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June 2017

Common Myths in the Use of Levodopa in Parkinson Disease: When Clinical Trials Misinform Clinical Practice

Author Affiliations
  • 1UC Gardner Neuroscience Institute and Gardner Family Center for Parkinson’s Disease and Movement Disorders, Department of Neurology, University of Cincinnati, Cincinnati, Ohio
  • 2Morton and Gloria Shulman Movement Disorders Center, Toronto Western Hospital and The Edmond J. Safra Program in PD, Toronto, Ontario, Canada
  • 3University of Toronto, Toronto, Ontario, Canada
JAMA Neurol. 2017;74(6):633-634. doi:10.1001/jamaneurol.2017.0348

Data from reported clinical trials have the potential to misguide clinical practice. Misinformation may be generated when the interpretation of trial data occurs in the absence of clinical or pathophysiologic context. Therapeutic mythology thus generated becomes entrenched given its ostensible evidence-based origins. Three examples related to levodopa use in Parkinson disease (PD) are highlighted.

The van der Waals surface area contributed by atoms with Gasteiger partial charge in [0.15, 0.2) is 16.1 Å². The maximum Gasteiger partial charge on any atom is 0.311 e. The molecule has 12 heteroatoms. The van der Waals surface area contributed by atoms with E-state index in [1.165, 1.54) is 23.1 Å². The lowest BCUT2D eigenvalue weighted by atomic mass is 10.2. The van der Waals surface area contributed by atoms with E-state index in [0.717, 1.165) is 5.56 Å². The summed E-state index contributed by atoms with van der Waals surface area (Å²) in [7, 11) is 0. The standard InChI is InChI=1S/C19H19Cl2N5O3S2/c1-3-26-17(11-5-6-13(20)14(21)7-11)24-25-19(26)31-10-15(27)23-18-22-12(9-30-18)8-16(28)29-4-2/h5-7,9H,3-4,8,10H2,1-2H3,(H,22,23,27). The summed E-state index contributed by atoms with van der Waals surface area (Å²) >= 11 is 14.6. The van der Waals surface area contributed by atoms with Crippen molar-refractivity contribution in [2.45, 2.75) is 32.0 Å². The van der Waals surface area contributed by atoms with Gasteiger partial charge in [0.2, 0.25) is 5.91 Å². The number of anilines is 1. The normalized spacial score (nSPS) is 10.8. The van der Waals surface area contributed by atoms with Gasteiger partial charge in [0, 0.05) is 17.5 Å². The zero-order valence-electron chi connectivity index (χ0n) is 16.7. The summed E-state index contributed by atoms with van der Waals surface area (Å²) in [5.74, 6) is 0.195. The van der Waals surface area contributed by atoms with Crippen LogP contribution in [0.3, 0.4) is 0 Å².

This is the easiest to accept because it seems self-evident in daily practice. Dyskinesia, a hyperkinetic motor complication, is linearly correlated with levodopa dose.1 However, levodopa is necessary but not sufficient to induce dyskinesia. Two additional variables are required for dyskinesia to develop: the disease (PD) and a pulsatile drug delivery (short half-life). As for the former, levodopa does not usually induce dyskinesia in parkinsonisms with postsynaptic involvement, such as progressive supranuclear palsy, or in regularly treated dopa-responsive dystonia. Regarding drug delivery, levodopa continuously administered via intestinal infusion reduces preexisting dyskinesia, even at higher doses.2 This may be owing to favorable pharmacodynamic effects from more tonic stimulation of dopamine receptors. Thus, it is more appropriate to consider dyskinesia an artifact of the method of administration of levodopa rather than an intrinsic molecular effect of levodopa itself. A more accurate designation for this treatment complication is levodopa-related (rather than induced) dyskinesia.